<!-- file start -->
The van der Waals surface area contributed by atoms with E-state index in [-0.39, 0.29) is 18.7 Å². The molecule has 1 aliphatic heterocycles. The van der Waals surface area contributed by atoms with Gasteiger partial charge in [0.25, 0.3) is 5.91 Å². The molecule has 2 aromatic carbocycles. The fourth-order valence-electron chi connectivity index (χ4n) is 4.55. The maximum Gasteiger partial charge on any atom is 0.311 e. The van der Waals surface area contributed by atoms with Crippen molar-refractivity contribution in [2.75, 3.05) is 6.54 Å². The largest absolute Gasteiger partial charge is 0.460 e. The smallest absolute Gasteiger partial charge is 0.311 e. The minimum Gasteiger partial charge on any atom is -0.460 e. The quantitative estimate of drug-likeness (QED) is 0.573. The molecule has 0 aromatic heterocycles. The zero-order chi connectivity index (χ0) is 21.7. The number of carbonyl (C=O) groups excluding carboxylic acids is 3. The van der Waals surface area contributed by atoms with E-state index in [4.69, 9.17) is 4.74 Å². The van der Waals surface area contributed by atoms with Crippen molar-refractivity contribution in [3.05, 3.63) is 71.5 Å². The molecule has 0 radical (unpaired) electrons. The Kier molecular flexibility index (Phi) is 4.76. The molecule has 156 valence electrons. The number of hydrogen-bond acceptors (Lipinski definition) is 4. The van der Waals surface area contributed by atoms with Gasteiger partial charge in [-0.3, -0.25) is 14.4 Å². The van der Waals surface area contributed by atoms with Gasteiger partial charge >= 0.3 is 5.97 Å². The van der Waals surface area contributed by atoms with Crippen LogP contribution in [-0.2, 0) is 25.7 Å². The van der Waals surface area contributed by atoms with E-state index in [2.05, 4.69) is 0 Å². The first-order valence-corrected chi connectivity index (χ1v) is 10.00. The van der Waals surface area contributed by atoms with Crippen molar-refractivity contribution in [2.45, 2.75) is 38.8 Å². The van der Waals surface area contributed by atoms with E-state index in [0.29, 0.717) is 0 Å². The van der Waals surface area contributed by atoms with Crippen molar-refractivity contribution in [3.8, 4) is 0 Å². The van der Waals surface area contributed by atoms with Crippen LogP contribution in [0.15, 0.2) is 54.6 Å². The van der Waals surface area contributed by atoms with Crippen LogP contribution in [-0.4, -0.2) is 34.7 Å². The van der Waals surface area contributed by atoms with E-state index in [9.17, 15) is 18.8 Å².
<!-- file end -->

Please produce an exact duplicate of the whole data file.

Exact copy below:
The van der Waals surface area contributed by atoms with E-state index in [-0.39, 0.29) is 18.7 Å². The molecule has 1 aliphatic heterocycles. The van der Waals surface area contributed by atoms with Gasteiger partial charge in [0.25, 0.3) is 5.91 Å². The molecule has 2 aromatic carbocycles. The fourth-order valence-electron chi connectivity index (χ4n) is 4.55. The maximum Gasteiger partial charge on any atom is 0.311 e. The van der Waals surface area contributed by atoms with Crippen molar-refractivity contribution in [2.75, 3.05) is 6.54 Å². The largest absolute Gasteiger partial charge is 0.460 e. The smallest absolute Gasteiger partial charge is 0.311 e. The minimum Gasteiger partial charge on any atom is -0.460 e. The quantitative estimate of drug-likeness (QED) is 0.573. The molecule has 0 aromatic heterocycles. The zero-order chi connectivity index (χ0) is 21.7. The number of carbonyl (C=O) groups excluding carboxylic acids is 3. The van der Waals surface area contributed by atoms with E-state index in [4.69, 9.17) is 4.74 Å². The van der Waals surface area contributed by atoms with Crippen molar-refractivity contribution in [3.05, 3.63) is 71.5 Å². The molecule has 0 radical (unpaired) electrons. The Kier molecular flexibility index (Phi) is 4.76. The molecule has 156 valence electrons. The number of hydrogen-bond acceptors (Lipinski definition) is 4. The van der Waals surface area contributed by atoms with Gasteiger partial charge in [-0.3, -0.25) is 14.4 Å². The van der Waals surface area contributed by atoms with Gasteiger partial charge >= 0.3 is 5.97 Å². The van der Waals surface area contributed by atoms with Crippen LogP contribution in [-0.2, 0) is 25.7 Å². The van der Waals surface area contributed by atoms with E-state index in [2.05, 4.69) is 0 Å². The first-order valence-corrected chi connectivity index (χ1v) is 10.00. The van der Waals surface area contributed by atoms with Crippen molar-refractivity contribution in [2.45, 2.75) is 38.8 Å². The van der Waals surface area contributed by atoms with E-state index in [0.29, 0.717) is 0 Å². The van der Waals surface area contributed by atoms with Crippen molar-refractivity contribution in [3.8, 4) is 0 Å². The van der Waals surface area contributed by atoms with Crippen LogP contribution in [0.15, 0.2) is 54.6 Å². The van der Waals surface area contributed by atoms with Crippen LogP contribution in [-0.4, -0.2) is 34.7 Å². The van der Waals surface area contributed by atoms with E-state index in [9.17, 15) is 18.8 Å².